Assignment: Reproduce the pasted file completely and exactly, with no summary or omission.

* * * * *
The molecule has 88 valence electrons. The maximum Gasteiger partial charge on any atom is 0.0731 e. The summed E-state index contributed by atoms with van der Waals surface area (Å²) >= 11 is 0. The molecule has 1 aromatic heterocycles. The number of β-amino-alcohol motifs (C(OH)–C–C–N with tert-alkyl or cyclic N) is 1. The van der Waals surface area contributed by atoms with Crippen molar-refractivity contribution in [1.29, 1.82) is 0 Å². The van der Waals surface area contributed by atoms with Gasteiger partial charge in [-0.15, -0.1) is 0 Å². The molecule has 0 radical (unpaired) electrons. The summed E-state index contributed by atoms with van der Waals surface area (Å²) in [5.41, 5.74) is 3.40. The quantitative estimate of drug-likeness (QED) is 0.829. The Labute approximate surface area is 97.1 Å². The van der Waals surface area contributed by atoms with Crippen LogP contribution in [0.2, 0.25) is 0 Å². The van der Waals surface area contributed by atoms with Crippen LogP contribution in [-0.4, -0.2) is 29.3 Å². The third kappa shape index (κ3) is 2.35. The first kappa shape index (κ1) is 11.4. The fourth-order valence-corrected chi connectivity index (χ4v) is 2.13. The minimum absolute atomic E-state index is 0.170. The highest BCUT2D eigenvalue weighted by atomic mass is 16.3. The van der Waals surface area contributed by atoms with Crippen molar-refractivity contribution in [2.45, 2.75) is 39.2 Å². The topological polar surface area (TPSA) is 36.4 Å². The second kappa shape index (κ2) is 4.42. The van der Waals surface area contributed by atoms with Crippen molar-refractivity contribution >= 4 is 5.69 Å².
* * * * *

The molecule has 88 valence electrons. The maximum Gasteiger partial charge on any atom is 0.0731 e. The summed E-state index contributed by atoms with van der Waals surface area (Å²) >= 11 is 0. The molecule has 1 aromatic heterocycles. The number of β-amino-alcohol motifs (C(OH)–C–C–N with tert-alkyl or cyclic N) is 1. The van der Waals surface area contributed by atoms with Crippen molar-refractivity contribution in [1.29, 1.82) is 0 Å². The van der Waals surface area contributed by atoms with Gasteiger partial charge in [-0.15, -0.1) is 0 Å². The molecule has 0 radical (unpaired) electrons. The summed E-state index contributed by atoms with van der Waals surface area (Å²) in [5.41, 5.74) is 3.40. The quantitative estimate of drug-likeness (QED) is 0.829. The Labute approximate surface area is 97.1 Å². The van der Waals surface area contributed by atoms with Crippen LogP contribution in [0.2, 0.25) is 0 Å². The van der Waals surface area contributed by atoms with Crippen LogP contribution in [-0.4, -0.2) is 29.3 Å². The third kappa shape index (κ3) is 2.35. The first kappa shape index (κ1) is 11.4. The fourth-order valence-corrected chi connectivity index (χ4v) is 2.13. The minimum absolute atomic E-state index is 0.170. The highest BCUT2D eigenvalue weighted by atomic mass is 16.3. The van der Waals surface area contributed by atoms with Crippen molar-refractivity contribution in [2.45, 2.75) is 39.2 Å². The topological polar surface area (TPSA) is 36.4 Å². The second kappa shape index (κ2) is 4.42. The van der Waals surface area contributed by atoms with Crippen molar-refractivity contribution >= 4 is 5.69 Å².